Penguin presents the unabridged, downloadable audiobook edition of A Fever of the Blood by Oscar De Muriel, read by Andy Secombe.
New Year's Day, 1889. In Edinburgh's lunatic asylum, a patient escapes as a nurse lies dying. Leading the manhunt are legendary local detective 'Nine-Nails' McGray and Londoner-in-exile Inspector Ian Frey. Before the murder, the suspect was heard in whispered conversation with a fellow patient - a girl who had been mute for years. What made her suddenly break her silence? And why won't she talk again? Could the rumours about black magic be more than superstition?
McGray and Frey track a devious psychopath far beyond their jurisdiction, through the worst blizzard in living memory, into the shadow of Pendle Hill - home of the Lancashire witches - where unimaginable danger awaits....
A Fever of the Blood includes an exclusive interview with the author which is available only to audiobook listeners.
©2016 Oscar de Muriel (P)2016 Penguin Books Limited
Praise for The Strings of Murder: "This is wonderful. A brilliant, moving, clever, lyrical book - I loved it. Oscar de Muriel is going to be a name to watch." (Manda Scott)
"One of the best debuts so far this year - a brilliant mix of horror, history, and humour. Genuinely riveting with plenty of twists, this will keep you turning the pages. It's clever, occasionally frightening and superbly written - The Strings of Murder is everything you need in a mystery thriller." (Crime Review)
There are no listener reviews for this title yet.
Yes, for me the narration was superb.
There were many but I liked the part which involved Nettle, it was gentle.
He was the voice of this book.
I laughed out loud in parts and was chilled in others, but always entertained.
Witches and Tartan Trousers
This is a ripping yarn, with great action and superb narration.
I loved his first book and this one did not disappoint. `i cannot wait for the next one.
"An excellent follow up to The Strings of Murder"
This book was my first ever Audible pre-order following my love for the first book in the series, "The Strings of Murder". This book carries on the story of McGray & Frey, leaving Scotland to follow the trail of a group of Witches.
While not perfect (there was a bit of a lull in the 3rd quarter) I was again impressed at the authors ability to blend humour with serious mystery without rendering the whole thing a bit silly.
A brilliant effort for the second book in a series, but also only the authors second novel - I look forward to the third!
"Another Excellent Story"
This is another excellent book in the McGray/Frey series. What I like most is the relationship between these two, the way they play off each other's opposite characteristics, and the humour that comes out of this. Also, they are both sympathetically portrayed, and humour can quickly turn to poignancy.
Oh, and the story is very good too!
I would advise people to listen to the audiobook rather than reading it, because the narrator is brilliant and brings it all to life with his mastery of the characters and their different accents.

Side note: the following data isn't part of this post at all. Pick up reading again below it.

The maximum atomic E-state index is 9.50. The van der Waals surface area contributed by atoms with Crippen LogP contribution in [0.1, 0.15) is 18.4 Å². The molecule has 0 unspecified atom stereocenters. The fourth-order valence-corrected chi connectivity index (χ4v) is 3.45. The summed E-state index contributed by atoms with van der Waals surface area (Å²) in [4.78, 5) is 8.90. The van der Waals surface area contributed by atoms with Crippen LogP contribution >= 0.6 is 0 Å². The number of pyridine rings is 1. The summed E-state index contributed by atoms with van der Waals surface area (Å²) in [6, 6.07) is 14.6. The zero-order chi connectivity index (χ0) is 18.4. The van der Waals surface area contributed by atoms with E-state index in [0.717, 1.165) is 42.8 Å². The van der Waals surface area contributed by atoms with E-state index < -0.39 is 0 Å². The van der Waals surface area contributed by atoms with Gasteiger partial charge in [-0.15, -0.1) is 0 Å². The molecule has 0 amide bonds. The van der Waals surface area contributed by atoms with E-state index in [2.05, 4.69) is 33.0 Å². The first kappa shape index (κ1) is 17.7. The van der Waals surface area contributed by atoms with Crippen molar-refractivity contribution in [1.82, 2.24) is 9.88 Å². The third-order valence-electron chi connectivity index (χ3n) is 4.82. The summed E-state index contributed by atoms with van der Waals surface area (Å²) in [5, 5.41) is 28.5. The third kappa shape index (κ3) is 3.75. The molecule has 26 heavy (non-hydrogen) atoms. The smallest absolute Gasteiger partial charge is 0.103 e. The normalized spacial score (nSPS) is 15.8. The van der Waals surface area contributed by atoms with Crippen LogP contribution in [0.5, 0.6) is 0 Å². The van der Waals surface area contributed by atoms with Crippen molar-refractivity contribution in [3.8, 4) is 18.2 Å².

"A really poor sequel."
Everything the book wasn't! The lame story, the delivery by the narrator, no real structure to the story.
When I bought the first book 'A string of murders' although not perfect, the book had some potential to develop into a worthwhile series. Alas the second book is a disaster from start to finish, the two main protagonists are totally one-dimensional with no character development whatsoever, this was a real disappointment. Mcgraw the Scottish half of the double acts conversation is one long boring riff of one-liner put downs to his partner and after a while it really grates on your nerves.
The again Frey, his English sidekick is just as bad, the author just turns him into one very long complaining moaning, bitching, whining..you get my drift here. TO compound this situation, the narrator who started the first book really well, subconsciously (?) reverts to turning him into a parody of Victor Meldew. I was expecting at some point he would declare 'I don't believe it"!!!
The final few chapters meander all over the place and in the end the author just gets lazy and throws the kitchen sink at the story, I mean all the witches are fat, old and ugly with warts and black cats everywhere, how original! Then it gets worse he starts to mix it up with large bats on the shoulder of the big witch turing the whole thing into a sort of 'carry on' farce.
I gritted my teeth but I had to switch it off in the end. At some point I will have to see out the end. As I said at the beginning this could have been so much better, maybe the author will redeem this before it goes down the pan.
Do yourself a favour and purchase Wilkie Collins 'A Woman in White' if you've never listened to this book, you're in for a treat.
Really good promise in the first book of the series, I think he did his best with what he had. I would listen to him again.
About 95% of the dialogue between the two leading characters.
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